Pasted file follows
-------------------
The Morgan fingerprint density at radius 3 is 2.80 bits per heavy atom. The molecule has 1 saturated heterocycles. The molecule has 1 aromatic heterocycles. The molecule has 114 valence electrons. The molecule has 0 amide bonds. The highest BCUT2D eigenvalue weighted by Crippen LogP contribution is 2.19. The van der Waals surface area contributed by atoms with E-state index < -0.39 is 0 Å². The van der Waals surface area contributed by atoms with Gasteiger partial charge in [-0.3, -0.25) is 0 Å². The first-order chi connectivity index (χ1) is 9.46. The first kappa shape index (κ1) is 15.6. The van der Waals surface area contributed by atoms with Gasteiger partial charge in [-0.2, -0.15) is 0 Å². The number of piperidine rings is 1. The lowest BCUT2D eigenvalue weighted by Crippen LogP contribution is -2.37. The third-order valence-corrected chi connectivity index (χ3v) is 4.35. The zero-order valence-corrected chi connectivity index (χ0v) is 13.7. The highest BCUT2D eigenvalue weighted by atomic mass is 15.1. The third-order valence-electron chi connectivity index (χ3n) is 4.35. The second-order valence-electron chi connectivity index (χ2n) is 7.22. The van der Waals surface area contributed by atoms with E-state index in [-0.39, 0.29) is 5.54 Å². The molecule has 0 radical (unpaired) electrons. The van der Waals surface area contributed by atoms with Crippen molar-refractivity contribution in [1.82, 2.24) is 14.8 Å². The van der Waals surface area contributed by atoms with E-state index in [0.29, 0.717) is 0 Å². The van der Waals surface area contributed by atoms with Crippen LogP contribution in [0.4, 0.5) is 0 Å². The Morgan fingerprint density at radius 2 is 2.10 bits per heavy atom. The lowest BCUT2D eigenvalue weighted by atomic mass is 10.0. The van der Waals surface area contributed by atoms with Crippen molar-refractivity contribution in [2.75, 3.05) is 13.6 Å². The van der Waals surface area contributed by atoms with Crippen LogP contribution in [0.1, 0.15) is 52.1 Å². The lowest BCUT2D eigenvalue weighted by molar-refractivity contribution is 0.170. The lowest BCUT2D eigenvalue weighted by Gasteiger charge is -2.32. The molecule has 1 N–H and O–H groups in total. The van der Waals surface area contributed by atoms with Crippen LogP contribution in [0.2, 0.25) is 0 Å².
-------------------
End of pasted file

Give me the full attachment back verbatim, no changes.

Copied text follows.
The Morgan fingerprint density at radius 3 is 2.80 bits per heavy atom. The molecule has 1 saturated heterocycles. The molecule has 1 aromatic heterocycles. The molecule has 114 valence electrons. The molecule has 0 amide bonds. The highest BCUT2D eigenvalue weighted by Crippen LogP contribution is 2.19. The van der Waals surface area contributed by atoms with E-state index < -0.39 is 0 Å². The van der Waals surface area contributed by atoms with Gasteiger partial charge in [-0.3, -0.25) is 0 Å². The first-order chi connectivity index (χ1) is 9.46. The first kappa shape index (κ1) is 15.6. The van der Waals surface area contributed by atoms with Gasteiger partial charge in [-0.2, -0.15) is 0 Å². The number of piperidine rings is 1. The lowest BCUT2D eigenvalue weighted by Crippen LogP contribution is -2.37. The third-order valence-corrected chi connectivity index (χ3v) is 4.35. The zero-order valence-corrected chi connectivity index (χ0v) is 13.7. The highest BCUT2D eigenvalue weighted by atomic mass is 15.1. The third-order valence-electron chi connectivity index (χ3n) is 4.35. The second-order valence-electron chi connectivity index (χ2n) is 7.22. The van der Waals surface area contributed by atoms with E-state index in [-0.39, 0.29) is 5.54 Å². The molecule has 0 radical (unpaired) electrons. The van der Waals surface area contributed by atoms with Crippen molar-refractivity contribution in [1.82, 2.24) is 14.8 Å². The van der Waals surface area contributed by atoms with E-state index in [0.29, 0.717) is 0 Å². The van der Waals surface area contributed by atoms with Crippen LogP contribution in [0.4, 0.5) is 0 Å². The Morgan fingerprint density at radius 2 is 2.10 bits per heavy atom. The lowest BCUT2D eigenvalue weighted by atomic mass is 10.0. The van der Waals surface area contributed by atoms with Crippen molar-refractivity contribution in [2.75, 3.05) is 13.6 Å². The van der Waals surface area contributed by atoms with Crippen LogP contribution in [0.1, 0.15) is 52.1 Å². The lowest BCUT2D eigenvalue weighted by molar-refractivity contribution is 0.170. The lowest BCUT2D eigenvalue weighted by Gasteiger charge is -2.32. The molecule has 1 N–H and O–H groups in total. The van der Waals surface area contributed by atoms with Crippen LogP contribution in [0.2, 0.25) is 0 Å².